1. Why a Christmas horror movie?

I wanted to tell a story in which the horrors of loneliness are compounded by the envy of joy in others. The holiday season was the obvious time to do that—juxtaposing cheerful with dread. For some, when everything else has gone to shit, the holidays add extra pressure to feel happy

2. Are there any films/books/media/etc. that directly influenced your
concept?The two biggest influences were: Magic (the crazy ventriloquist film from the ‘70s
starring Anthony Hopkins) and The Little Girl Who Lives Down the Lane (starring a
young Jodie Foster). Some have surmised it was Lucky McGee’s May; although I
enjoyed that film, it had less influence on my story than these others.

3. I am a big fan of doll(s) especially creepy ones, what role did Mor represent
in the narrative (overall story, conception) I know tangentially it represented
her mother; I mean more-so antagonist, protagonist, etc.

Mor is the destructive voice of a selfish mother.

4. Were you involved in Mor’s design, did it go through several versions?

Yes. I bought an antique doll on eBay—the one Melanie finds in the attic—and used it as a template for a life-size version. My wife sewed her body out of muslin, which we aged with coffee. The head was sculpted and cast in fiberglass, using the doll as a guide.

5. What was the hardest part of pre-production/shooting? 

Shooting in the middle of winter. The bitter cold.

6. Do you have a favorite horror genre? (science gone too far, revenge horror, body horror)

Ghost stories and gothic horror.

7. Do you have tropes/themes you don’t care for or find really tacky?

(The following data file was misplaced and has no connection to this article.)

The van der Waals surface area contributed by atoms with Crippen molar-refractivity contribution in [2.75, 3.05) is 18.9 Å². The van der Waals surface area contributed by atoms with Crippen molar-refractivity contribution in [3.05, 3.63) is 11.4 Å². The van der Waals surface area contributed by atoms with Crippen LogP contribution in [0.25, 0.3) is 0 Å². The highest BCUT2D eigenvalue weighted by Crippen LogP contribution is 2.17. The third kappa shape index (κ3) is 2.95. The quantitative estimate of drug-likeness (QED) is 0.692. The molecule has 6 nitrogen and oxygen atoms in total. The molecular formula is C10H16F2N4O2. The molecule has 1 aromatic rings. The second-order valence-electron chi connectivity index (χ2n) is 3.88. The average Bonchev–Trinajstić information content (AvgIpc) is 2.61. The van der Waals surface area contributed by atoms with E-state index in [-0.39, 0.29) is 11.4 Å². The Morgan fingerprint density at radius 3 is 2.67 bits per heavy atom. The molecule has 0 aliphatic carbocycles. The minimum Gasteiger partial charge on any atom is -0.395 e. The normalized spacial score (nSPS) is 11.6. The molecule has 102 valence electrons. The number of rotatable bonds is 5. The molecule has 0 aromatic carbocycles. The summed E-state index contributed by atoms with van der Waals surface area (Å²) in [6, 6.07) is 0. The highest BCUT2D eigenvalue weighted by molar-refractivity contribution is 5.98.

I don’t care much for blood, excess violence, and guns in cinema. I find them utterly boring and cheap tricks.

8. What scenes were cut/edited from TMC that are present in DITD/MD? Why did you find them ineffective?

I decided to silence Mor, save for her whispers. I also did a big performance pass, carefully reviewing each beat of the film. In addition, I removed the philosophy monologue in the middle of the film. Overall, I made a few hundred edits that created a quieter and more subdued story that I hope plays out more in our minds. This is more in line with what I originally envisioned.

9. If you were to make another movie with subtle holiday elements, which holiday would you attracted to? 

Maybe New Year’s Day, because it’s symbolic with change and catharsis.

10. Was there a boogieman/ or some such entity you feared when you were little?

Zombies, anything that comes back from the dead, including ghosts. My father died young, when I was 10. Shortly thereafter we moved into a house with a historic cemetery in the backyard. I think that all had something to do with my fear of the undead.

11. What elements do TMF and your latest film “Sweet Sweet Lonely Girl” (now streaming on shudder) have in common?

They both explore loneliness and were inspired by the gothic aspects of films like “The Little Girl Who Lives Down the Lane”.

12. What 2 movies would you like to reboot/remake?

Let’s Scare Jessica to Death and The Changeling.

13. Did you have other titles or working titles before TMF? Can you explain why you called it TMF?

That was immediately the title of choice for me. The combination of “melancholy” and “fantastic” came from Kierkegaard’s Sickness Unto Death. The idea of an otherworldly, fantastic being in a melancholy holiday setting inspired me. The new cut is called, “Doll in the Dark” (currently only available in the UK). And “Mother’s Doll” is the UK DVD title of that same cut—the distributor chose that name.

14. Do you have any recurring nightmares? If so, what scenario transpires.

Yes. Old Hag Syndrome. I’ve always been haunted by her. Growing up I called her Mama Pajama.

15. What movie do you suggest the most often?

Let’s Scare Jessica to Death.